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China Concerned by Trump Questioning Taiwan Policy
China Concerned by Trump Questioning Taiwan Policy

China Concerned by Trump Questioning Taiwan Policy

China Concerned by Trump Questioning Taiwan Policy

The Chinese government has warned Donald Trump it is “seriously concerned” after the US president-elect indicated he might jettison a four-decade understanding with Beijing unless its leaders were prepared to strike a new “deal” with his administration.
In an interview with Fox News on Sunday, the president-elect said he saw no reason why the US should continuing abiding by the “One China” policy–under which Washington does not recognize Taiwan as a sovereign state–unless Beijing was prepared to enter into some kind of bargain.
“I don’t know why we have to be bound by a ‘One China’ policy unless we make a deal with China having to do with other things, including trade,” Trump told the channel.
According to the Guardian, Washington’s acceptance of the “One China” principle–based on which Taiwan is officially regarded as part of the same single Chinese nation as the mainland–has been a crucial part of the foundation of US-China relations since ties between the two countries were reestablished by Richard Nixon and Mao Zedong in 1972.
Trump’s comments drew an angry riposte from Beijing. Geng Shuang, a spokesman for China’s Foreign Ministry, told reporters that bilateral ties and “the sound and steady growth of China-US relations” would be “out of the question” were Trump to turn away from the “One China” policy.
“We urge the incoming US administration and its leaders to fully recognize the sensitivity of the Taiwan question … [and] to properly deal with Taiwan-related matters in a prudent manner so as not to disrupt or damage the overall interests of the bilateral relationship,” he said.
Geng described the “One China” principle as the “political bedrock” of ties between the two countries.
The question of Taiwan, which Beijing regards as a breakaway province that should one day be reunified with the mainland, was one of China’s “core interests”, the spokesman pointed out.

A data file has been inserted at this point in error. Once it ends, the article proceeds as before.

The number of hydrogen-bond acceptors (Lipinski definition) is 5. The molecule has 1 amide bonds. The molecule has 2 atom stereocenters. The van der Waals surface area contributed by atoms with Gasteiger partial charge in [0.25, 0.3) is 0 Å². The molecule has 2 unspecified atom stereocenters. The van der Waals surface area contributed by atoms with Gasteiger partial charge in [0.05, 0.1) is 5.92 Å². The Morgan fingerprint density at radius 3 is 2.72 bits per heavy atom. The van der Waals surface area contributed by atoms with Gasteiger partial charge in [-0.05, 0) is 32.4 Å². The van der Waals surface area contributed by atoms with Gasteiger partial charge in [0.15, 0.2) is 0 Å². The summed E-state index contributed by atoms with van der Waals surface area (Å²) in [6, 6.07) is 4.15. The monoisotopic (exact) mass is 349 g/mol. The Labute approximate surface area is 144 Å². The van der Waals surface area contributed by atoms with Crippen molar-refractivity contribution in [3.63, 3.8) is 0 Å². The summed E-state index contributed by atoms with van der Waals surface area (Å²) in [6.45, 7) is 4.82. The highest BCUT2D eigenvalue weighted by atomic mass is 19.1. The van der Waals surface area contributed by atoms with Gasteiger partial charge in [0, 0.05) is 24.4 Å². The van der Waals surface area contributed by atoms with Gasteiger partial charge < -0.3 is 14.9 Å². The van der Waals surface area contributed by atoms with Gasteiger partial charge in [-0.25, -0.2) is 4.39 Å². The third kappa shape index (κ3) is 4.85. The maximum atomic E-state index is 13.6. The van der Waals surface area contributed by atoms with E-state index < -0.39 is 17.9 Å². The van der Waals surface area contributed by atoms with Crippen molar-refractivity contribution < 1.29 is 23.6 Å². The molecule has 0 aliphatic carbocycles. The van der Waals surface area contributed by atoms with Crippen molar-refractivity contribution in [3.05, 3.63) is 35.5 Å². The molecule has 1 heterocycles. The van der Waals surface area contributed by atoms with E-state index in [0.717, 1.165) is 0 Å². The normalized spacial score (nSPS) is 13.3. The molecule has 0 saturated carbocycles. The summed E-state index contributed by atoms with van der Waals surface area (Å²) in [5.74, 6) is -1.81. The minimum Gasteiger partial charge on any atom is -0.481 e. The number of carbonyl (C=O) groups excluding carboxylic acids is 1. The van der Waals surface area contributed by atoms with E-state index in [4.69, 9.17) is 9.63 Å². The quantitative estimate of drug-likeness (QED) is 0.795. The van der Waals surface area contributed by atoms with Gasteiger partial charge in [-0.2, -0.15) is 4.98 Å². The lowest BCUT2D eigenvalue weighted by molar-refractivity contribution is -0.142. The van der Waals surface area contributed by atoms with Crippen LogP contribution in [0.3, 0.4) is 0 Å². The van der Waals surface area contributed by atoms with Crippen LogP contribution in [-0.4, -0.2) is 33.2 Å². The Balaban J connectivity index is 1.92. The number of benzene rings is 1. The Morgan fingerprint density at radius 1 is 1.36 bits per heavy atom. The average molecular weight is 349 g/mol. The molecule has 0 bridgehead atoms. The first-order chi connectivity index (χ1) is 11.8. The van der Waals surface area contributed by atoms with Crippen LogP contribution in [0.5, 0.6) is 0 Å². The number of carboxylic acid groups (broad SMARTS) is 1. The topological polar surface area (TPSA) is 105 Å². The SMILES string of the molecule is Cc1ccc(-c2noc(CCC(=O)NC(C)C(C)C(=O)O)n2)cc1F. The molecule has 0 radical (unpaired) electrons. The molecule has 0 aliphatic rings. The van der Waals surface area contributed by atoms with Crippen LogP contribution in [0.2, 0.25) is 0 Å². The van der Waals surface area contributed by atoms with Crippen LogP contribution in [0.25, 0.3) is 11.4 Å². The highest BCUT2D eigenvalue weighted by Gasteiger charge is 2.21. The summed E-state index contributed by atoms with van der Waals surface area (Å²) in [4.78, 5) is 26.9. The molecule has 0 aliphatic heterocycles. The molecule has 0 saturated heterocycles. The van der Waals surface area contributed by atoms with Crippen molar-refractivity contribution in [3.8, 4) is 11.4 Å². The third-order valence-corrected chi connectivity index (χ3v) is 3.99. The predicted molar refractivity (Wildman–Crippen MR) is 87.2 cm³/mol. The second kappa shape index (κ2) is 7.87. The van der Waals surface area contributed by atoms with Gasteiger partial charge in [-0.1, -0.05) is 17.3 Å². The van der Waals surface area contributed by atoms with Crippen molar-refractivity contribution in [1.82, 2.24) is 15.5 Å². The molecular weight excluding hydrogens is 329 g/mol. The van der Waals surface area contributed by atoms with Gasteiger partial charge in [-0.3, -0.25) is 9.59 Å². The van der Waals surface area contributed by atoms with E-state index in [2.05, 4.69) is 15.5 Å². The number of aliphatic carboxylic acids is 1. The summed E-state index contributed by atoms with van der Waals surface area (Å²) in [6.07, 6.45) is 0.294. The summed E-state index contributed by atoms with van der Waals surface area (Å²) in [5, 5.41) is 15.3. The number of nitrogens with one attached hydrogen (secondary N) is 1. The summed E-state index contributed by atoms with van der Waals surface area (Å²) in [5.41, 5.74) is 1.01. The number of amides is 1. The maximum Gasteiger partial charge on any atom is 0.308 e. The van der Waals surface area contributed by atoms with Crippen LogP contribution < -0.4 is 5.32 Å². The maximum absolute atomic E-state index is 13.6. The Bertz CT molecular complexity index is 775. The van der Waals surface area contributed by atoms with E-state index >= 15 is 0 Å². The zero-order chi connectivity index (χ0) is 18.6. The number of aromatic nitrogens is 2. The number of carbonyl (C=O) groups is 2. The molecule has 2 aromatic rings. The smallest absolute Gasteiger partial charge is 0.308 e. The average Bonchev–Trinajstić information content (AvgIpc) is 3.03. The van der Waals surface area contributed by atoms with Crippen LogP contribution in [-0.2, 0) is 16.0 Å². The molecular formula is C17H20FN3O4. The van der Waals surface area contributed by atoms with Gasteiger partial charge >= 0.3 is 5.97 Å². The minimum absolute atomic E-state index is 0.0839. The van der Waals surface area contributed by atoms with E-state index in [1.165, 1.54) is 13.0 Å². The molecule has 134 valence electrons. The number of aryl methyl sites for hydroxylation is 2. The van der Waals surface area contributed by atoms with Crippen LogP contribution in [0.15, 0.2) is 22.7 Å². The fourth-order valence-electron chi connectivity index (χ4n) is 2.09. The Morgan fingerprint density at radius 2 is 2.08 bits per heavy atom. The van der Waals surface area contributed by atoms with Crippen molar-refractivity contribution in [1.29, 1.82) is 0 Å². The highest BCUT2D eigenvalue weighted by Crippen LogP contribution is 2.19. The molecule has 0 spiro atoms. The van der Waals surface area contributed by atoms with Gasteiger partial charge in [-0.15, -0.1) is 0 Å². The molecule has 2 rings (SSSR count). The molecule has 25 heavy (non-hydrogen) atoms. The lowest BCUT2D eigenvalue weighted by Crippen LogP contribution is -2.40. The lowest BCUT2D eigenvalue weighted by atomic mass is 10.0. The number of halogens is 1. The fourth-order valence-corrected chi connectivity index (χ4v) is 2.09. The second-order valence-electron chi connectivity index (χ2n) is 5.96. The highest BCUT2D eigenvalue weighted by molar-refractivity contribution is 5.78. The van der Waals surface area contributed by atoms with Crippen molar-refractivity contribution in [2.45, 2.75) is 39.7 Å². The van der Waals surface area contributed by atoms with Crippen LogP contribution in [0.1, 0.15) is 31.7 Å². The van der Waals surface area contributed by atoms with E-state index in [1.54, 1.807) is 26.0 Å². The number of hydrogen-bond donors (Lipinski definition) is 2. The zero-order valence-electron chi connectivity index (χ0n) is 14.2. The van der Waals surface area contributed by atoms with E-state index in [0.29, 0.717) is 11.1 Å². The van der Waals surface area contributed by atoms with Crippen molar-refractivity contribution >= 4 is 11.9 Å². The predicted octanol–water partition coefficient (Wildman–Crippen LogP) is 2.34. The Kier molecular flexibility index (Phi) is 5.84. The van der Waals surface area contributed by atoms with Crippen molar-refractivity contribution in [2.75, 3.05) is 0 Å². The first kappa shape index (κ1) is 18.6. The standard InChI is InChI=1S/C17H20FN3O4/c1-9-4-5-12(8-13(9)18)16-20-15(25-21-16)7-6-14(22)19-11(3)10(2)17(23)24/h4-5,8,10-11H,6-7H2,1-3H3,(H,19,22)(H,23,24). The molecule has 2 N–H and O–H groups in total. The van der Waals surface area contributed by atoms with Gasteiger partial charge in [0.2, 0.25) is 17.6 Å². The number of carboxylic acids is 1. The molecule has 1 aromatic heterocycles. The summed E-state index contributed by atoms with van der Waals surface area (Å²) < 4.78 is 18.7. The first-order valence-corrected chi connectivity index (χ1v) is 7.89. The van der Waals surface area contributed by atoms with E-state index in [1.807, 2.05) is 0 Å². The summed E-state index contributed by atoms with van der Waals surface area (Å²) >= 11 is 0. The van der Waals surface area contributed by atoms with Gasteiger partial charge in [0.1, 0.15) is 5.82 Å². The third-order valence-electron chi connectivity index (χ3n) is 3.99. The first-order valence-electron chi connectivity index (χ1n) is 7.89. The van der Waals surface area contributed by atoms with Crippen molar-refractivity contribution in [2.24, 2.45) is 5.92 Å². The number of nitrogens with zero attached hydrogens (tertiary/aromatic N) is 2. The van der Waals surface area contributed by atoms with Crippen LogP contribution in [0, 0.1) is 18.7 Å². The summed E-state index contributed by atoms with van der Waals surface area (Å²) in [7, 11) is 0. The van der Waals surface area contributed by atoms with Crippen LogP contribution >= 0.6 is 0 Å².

Trump’s comments came less than a fortnight after he looked to have initiated a potentially damaging diplomatic row with Beijing by holding a telephone conversation with Taiwan’s president, Tsai Ing-wen, and subsequently attacking China on Twitter.
In what was widely seen as an attempt to soothe tensions, Trump subsequently appointed the Iowa governor, Terry Branstad–a man China called “an old friend of the Chinese people”–as ambassador to Beijing.
Speaking on Sunday, Trump defended his decision to talk to President Tsai on December 2 and said, “I don’t want China dictating to me and this was a call put in to me.”
“It was a very nice call. Short. And why should some other nation be able to say I can’t take a call? I think it actually would’ve been very disrespectful, to be honest with you, not taking it,” he added.
The president-elect also criticized China by saying, “We’re being hurt very badly by China with devaluation, with taxing us heavy at the borders when we don’t tax them, with building a massive fortress in the middle of the South China Sea, which they shouldn’t be doing, and frankly with not helping us at all with North Korea,” he told Fox News.
“You have North Korea. You have nuclear weapons and China could solve that problem and they’re not helping us at all.”
Nick Bisley, an international relations expert from La Trobe University in Melbourne, said, “The signal Trump is sending to China is: ‘You are not going to push us around; you are not going to dictate terms; we are going to be the ones who dictate terms to you’. And he’s also signaling, whether deliberately or not, that there are no sacred cows in US foreign policy, whether in Asia or anywhere else.”
Li Yonghui, the head of the school of international relations at the Beijing Foreign Studies University, said Trump was “testing the water” with China before taking office next month.
 “If the US wants to change the ‘One-China’ policy, then it will shake the foundations of Sino-US relations. [The consequences] are hard to imagine,” the Chinese academic warnd.

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